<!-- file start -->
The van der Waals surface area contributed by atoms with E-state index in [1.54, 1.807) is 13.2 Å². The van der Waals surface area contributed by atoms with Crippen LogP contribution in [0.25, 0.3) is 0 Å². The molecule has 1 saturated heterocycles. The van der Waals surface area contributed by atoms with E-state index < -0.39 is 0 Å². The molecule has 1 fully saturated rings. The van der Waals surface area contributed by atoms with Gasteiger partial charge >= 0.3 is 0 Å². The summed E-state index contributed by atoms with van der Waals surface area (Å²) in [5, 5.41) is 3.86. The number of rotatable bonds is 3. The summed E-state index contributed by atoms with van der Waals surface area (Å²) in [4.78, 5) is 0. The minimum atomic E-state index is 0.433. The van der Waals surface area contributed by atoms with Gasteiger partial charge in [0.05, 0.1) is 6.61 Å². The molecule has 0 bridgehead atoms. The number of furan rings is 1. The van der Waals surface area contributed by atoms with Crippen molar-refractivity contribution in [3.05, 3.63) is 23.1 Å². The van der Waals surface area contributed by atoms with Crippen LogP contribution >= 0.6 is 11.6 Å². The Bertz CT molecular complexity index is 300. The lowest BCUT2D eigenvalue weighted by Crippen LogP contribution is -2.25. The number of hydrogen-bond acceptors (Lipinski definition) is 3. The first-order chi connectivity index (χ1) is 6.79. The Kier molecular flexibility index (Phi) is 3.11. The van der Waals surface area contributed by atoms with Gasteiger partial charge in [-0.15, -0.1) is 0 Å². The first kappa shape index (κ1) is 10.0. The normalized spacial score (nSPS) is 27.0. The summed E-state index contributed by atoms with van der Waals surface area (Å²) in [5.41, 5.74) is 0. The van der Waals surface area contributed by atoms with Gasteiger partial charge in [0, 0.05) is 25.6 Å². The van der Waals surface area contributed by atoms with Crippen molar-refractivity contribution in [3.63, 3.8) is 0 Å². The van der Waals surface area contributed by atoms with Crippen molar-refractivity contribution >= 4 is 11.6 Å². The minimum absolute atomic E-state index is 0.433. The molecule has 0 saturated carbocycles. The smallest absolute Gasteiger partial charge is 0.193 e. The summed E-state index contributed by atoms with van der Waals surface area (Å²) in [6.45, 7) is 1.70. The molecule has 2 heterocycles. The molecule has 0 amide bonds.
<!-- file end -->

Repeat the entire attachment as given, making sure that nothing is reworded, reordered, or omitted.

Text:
The van der Waals surface area contributed by atoms with E-state index in [1.54, 1.807) is 13.2 Å². The van der Waals surface area contributed by atoms with Crippen LogP contribution in [0.25, 0.3) is 0 Å². The molecule has 1 saturated heterocycles. The van der Waals surface area contributed by atoms with E-state index < -0.39 is 0 Å². The molecule has 1 fully saturated rings. The van der Waals surface area contributed by atoms with Gasteiger partial charge >= 0.3 is 0 Å². The summed E-state index contributed by atoms with van der Waals surface area (Å²) in [5, 5.41) is 3.86. The number of rotatable bonds is 3. The summed E-state index contributed by atoms with van der Waals surface area (Å²) in [4.78, 5) is 0. The minimum atomic E-state index is 0.433. The van der Waals surface area contributed by atoms with Gasteiger partial charge in [0.05, 0.1) is 6.61 Å². The molecule has 0 bridgehead atoms. The number of furan rings is 1. The van der Waals surface area contributed by atoms with Crippen molar-refractivity contribution in [3.05, 3.63) is 23.1 Å². The van der Waals surface area contributed by atoms with Crippen LogP contribution >= 0.6 is 11.6 Å². The Bertz CT molecular complexity index is 300. The lowest BCUT2D eigenvalue weighted by Crippen LogP contribution is -2.25. The number of hydrogen-bond acceptors (Lipinski definition) is 3. The first-order chi connectivity index (χ1) is 6.79. The Kier molecular flexibility index (Phi) is 3.11. The van der Waals surface area contributed by atoms with Gasteiger partial charge in [-0.15, -0.1) is 0 Å². The first kappa shape index (κ1) is 10.0. The normalized spacial score (nSPS) is 27.0. The summed E-state index contributed by atoms with van der Waals surface area (Å²) in [5.41, 5.74) is 0. The van der Waals surface area contributed by atoms with Gasteiger partial charge in [0, 0.05) is 25.6 Å². The van der Waals surface area contributed by atoms with Crippen molar-refractivity contribution in [3.63, 3.8) is 0 Å². The van der Waals surface area contributed by atoms with Crippen molar-refractivity contribution >= 4 is 11.6 Å². The minimum absolute atomic E-state index is 0.433. The molecule has 0 saturated carbocycles. The smallest absolute Gasteiger partial charge is 0.193 e. The summed E-state index contributed by atoms with van der Waals surface area (Å²) in [6.45, 7) is 1.70. The molecule has 2 heterocycles. The molecule has 0 amide bonds.